Morales denied that she was anything less than fully supportive of the unionization effort, saying she comes from a union family and “organizing is in my blood.” According to the union, she voluntarily recognized it. But her refusal to meet the union’s demands, which included the reinstatement of the four union leaders and severance packages worth two weeks’ pay for those who exited “voluntarily or involuntarily,” left the campaign at an impasse.
“After our meeting and your voluntary recognition of our union on Tuesday, we sincerely believed that despite the numerous missteps on your part up till that point—missteps and delays that enabled weeks of continued abuse of Black and brown organizers, queer folks, women and literal children, and led to the resignation of your two most senior campaign staff—that despite all of it, we could somehow emerge from it stronger and more aligned in our purpose,” the staffers wrote in a letter. “Your escalation prevented that from happening.”
Several young women on the campaign came forward internally with allegations of sexual harassment on the job, including inappropriate touching, sexual remarks, and unwanted advances, according to staff. These allegations, along with complaints of racial insensitivity, were outlined in an internal letter to Morales in May.
Other aspects of the labor dispute were more complicated than either side’s portrayal. Morales told the union that their demands included “things that either violate state and local laws, and/or create a risk of fiscal liability for the campaign.” A former campaign treasurer who has worked on other New York City campaigns told City & State that this appears to be true. The city’s public campaign financing program imposes restrictions on how candidates can use the money, so the demand that Morales use funds for “community grocery giveaways” was probably off the table. The city’s campaign finance handbook doesn’t rule out paying staff in accordance with existing contracts or agreements made about postelection work. But the Morales campaign said that continuing to pay staff with public funds who are no longer doing work for the campaign would risk liability. “The campaign finance board approved a very limited time for sort of this limbo status, and the clock ran out, unfortunately,” Morales said.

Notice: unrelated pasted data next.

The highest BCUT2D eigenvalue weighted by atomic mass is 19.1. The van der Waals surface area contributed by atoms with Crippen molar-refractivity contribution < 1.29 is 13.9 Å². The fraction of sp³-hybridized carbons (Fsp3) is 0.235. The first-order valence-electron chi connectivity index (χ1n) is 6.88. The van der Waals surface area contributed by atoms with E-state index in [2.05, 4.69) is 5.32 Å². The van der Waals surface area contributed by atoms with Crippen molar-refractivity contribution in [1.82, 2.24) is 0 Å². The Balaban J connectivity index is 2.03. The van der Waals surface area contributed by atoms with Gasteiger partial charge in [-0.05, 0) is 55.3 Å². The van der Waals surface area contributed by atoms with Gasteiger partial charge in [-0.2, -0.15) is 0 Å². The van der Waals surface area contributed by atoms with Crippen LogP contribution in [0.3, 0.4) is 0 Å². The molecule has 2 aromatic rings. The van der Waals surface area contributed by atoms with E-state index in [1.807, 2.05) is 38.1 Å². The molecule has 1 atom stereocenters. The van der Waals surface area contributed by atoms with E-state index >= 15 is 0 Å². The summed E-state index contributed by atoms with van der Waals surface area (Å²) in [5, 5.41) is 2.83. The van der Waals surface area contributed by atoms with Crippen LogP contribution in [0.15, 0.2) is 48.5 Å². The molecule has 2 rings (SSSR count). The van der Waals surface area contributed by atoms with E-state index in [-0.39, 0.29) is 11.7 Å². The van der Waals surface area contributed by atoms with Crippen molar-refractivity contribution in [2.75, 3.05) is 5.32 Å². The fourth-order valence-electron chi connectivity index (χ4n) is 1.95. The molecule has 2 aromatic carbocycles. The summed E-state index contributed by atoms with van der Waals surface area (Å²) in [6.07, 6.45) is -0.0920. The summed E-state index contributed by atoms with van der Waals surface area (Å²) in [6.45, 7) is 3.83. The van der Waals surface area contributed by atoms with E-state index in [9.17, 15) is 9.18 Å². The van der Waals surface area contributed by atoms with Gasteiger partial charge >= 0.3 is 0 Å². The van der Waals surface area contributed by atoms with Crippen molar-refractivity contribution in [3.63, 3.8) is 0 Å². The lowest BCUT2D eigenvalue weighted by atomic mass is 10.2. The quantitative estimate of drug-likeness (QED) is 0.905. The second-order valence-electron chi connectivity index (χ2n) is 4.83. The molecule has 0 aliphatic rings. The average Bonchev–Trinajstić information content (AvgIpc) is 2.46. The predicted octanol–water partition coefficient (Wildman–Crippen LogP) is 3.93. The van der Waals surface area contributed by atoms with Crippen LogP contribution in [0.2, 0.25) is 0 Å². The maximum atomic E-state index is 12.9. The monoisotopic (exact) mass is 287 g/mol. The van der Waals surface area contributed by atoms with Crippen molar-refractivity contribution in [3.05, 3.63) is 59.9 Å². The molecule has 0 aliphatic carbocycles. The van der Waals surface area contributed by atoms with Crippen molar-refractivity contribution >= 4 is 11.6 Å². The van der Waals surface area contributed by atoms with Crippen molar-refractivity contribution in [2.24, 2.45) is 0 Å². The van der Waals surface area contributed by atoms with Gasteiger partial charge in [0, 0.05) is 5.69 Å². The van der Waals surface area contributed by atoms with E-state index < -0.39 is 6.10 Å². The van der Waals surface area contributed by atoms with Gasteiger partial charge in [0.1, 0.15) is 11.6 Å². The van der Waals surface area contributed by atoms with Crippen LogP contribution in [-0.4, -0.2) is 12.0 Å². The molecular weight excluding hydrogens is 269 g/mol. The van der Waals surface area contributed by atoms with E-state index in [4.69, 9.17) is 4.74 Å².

As for the union vote itself, staffers I spoke with, under conditions of anonymity due to nondisclosure agreements, conceded that the decision was reached in haste. They supported the push for workplace protections but realized, in retrospect, that they should have maintained a certain level of organization. “There were some people who seemed to be more interested in getting Twitter activity and their branding as radical activists, and that kind of contributed to the sense of ‘We’re going to burn everything down,’” one staffer said.